Hi Jeremias,

I'll add my comments inline:

> First, I'd like to stress that I'm not putting out a veto here. I'm
> just trying to take the position of an advocate to the FOP users who
> might not all follow the development closely.

Yeah, I/we do appreciate your concerns, it's important for any body of work
to stand up to scrutiny. We need your (both personal and the collective
"your") experience and expertise to critique our work not only so that we
maintain the high quality of FOP, but to improve ourselves as developers.

> Back on the technical side: A JAXP TransformerFactory is just as mutable
> as the FopFactory, but only if it's handled wrongly by the developer of
> the client code. In the application I'm currently working on, the
> FopFactory is created once based on the configuration and registered as
> an OSGi service. All client code using the FopFactory (service) is
> written as if the FopFactory is immutable. Yes, I'm counting on the
> participants to play nice although I can still proxy the FopFactory if
> need be. And my application is also targeted to be deployable in the
> cloud (I hate that wishy-washy term) and already works with zero access
> to the local file system.

I ask you this; how are we defining work? The caveats we imply and
assumptions we make aren't trivial. Are we talking about just producing
plain vanilla documents with no custom fonts and no images? Sure, works
like a dream. Or are we talking about very strict I/O such that no user can
either intentionally/unintentionally access someone else's resources under
ANY circumstances? Well... No. I'm just not confident that it would be
possible to guarantee that level of security.

Having immutability in the FopFactory allows us to make assertions, it
prevents "if (x == null) { x = <default value> }" all over the shop.

> So to be frank, I still see squeeky clean, best practice design (which
> is in itself nothing but good) being put before continuity (or API
> stability) without an absolute need for an API break to enable
> "cloud-compatibility". And I personally weigh API stability higher than
> design principles. The world isn't perfect. However, I see no problem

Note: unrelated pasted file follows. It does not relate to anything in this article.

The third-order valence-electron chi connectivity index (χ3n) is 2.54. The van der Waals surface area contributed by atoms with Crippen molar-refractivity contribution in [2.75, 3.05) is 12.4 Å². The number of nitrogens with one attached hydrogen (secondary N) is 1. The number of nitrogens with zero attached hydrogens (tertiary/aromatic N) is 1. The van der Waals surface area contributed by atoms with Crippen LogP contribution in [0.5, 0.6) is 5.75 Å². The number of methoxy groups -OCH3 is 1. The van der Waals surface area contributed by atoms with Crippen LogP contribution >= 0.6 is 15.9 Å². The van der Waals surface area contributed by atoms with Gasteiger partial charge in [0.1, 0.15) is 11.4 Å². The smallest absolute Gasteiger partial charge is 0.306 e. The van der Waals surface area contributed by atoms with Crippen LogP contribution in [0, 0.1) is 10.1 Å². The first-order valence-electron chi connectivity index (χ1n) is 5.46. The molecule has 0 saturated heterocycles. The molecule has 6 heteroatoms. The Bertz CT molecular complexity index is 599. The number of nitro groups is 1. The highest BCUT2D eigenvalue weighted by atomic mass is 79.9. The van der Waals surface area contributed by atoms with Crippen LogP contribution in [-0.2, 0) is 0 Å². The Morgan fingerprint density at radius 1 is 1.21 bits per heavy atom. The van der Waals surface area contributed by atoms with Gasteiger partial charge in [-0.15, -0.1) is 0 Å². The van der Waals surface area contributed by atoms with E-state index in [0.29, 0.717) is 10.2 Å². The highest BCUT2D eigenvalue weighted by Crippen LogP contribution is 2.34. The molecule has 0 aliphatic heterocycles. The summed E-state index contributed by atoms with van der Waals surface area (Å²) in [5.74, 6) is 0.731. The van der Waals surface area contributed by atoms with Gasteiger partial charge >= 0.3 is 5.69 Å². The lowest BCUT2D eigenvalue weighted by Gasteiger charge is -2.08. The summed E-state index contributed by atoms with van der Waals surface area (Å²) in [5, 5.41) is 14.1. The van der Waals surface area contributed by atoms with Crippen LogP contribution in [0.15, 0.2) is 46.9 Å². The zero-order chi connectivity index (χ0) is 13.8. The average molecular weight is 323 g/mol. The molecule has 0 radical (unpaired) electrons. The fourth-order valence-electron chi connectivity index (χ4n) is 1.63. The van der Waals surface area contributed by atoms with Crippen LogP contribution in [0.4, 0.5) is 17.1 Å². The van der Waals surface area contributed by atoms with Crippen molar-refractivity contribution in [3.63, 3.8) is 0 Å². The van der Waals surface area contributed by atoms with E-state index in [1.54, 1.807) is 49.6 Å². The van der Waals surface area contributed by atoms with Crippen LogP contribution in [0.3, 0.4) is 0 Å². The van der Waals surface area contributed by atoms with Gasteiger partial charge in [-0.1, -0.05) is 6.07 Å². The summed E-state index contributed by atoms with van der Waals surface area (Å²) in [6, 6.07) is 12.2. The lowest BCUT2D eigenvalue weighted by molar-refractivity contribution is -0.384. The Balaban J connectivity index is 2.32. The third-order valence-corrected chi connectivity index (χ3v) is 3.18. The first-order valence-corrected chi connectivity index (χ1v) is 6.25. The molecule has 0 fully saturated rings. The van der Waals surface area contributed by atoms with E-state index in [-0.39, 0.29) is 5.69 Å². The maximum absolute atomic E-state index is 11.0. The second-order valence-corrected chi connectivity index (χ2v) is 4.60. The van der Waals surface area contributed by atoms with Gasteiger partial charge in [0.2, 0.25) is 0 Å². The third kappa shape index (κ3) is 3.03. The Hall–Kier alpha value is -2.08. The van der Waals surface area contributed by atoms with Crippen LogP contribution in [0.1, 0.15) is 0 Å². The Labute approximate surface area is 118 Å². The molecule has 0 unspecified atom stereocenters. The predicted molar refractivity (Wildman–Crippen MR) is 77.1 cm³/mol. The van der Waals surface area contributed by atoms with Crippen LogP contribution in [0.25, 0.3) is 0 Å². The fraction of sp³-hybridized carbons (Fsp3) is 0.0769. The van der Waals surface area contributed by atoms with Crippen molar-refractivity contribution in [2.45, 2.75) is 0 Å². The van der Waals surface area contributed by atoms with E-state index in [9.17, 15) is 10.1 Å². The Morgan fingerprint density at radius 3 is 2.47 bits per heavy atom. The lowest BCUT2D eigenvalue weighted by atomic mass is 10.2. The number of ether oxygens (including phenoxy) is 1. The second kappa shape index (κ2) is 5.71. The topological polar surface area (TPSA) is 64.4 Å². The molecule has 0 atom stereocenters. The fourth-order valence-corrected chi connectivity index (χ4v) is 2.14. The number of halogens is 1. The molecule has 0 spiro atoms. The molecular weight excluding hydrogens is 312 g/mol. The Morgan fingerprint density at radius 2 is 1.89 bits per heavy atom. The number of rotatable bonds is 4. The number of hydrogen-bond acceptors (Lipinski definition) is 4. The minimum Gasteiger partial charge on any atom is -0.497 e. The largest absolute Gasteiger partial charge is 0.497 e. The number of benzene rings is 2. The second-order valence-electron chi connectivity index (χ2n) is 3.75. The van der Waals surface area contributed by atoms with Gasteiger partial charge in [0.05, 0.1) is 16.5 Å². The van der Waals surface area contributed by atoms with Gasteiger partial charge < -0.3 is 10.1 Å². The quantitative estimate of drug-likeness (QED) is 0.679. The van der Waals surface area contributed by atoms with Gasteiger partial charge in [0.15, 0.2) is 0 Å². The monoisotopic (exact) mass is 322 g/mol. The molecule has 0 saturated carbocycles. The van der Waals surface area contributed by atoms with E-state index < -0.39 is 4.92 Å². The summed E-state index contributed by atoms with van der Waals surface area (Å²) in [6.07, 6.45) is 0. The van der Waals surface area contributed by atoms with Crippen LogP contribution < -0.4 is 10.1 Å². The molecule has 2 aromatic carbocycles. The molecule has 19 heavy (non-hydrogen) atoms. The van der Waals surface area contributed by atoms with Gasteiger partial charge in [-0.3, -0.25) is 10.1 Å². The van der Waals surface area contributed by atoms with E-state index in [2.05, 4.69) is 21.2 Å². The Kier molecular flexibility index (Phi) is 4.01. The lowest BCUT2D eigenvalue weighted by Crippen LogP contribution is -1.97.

> improving the URI resolution the way you propose it as long as it is
> done in a backwards-compatible way. Again, no veto, just my opinion. I
> might be the only one here who sees it that way.
> <snip/>

Well again, we're breaking the API anyways! Because FopFactory relies on
I/O for setup (the font-cache, and the fop-conf if it is used, the latter
I'll discuss in more detail), we need both a base-URI and a URI resolver
when the FopFactory is instantiated. There's not a lot we can do about
that, we can't have FOP accessing the "user.dir" in the cloud. There is an
argument to be made that we disallow fonts-caching, but then we're not
solving the problem, we're de-scoping.

As for the fop-conf, if it is used, keeping the old mechanism, a client
would have to do the following:

FopFactory f = FopFactory.newInstance();

If they didn't set the URI resolver *before* setting the user config, then
they're going to see different behaviour. Also if the did this:

FopFactory f = FopFactory.newInstance();
f.setUriResolver(...); <-- different URIResolver used here!

then they're gonna see even more unusual behaviour, since there's a
disparity between the URIResolver used set to configure the FopFactory and
that used to configure the PrintRenderers. A friend of mine once said to me
"you can use all your wit to make things idiot-proof and an idiot will come
along and out-smart you", and I very much agree you can't protect against
every quirky use-case. But the above just doesn't seem right to me. If an
object is used for configuring and initializing a class, it should be in
the constructor.

Thanks for your patience Jeremias, it really is appreciated,


Reply via email to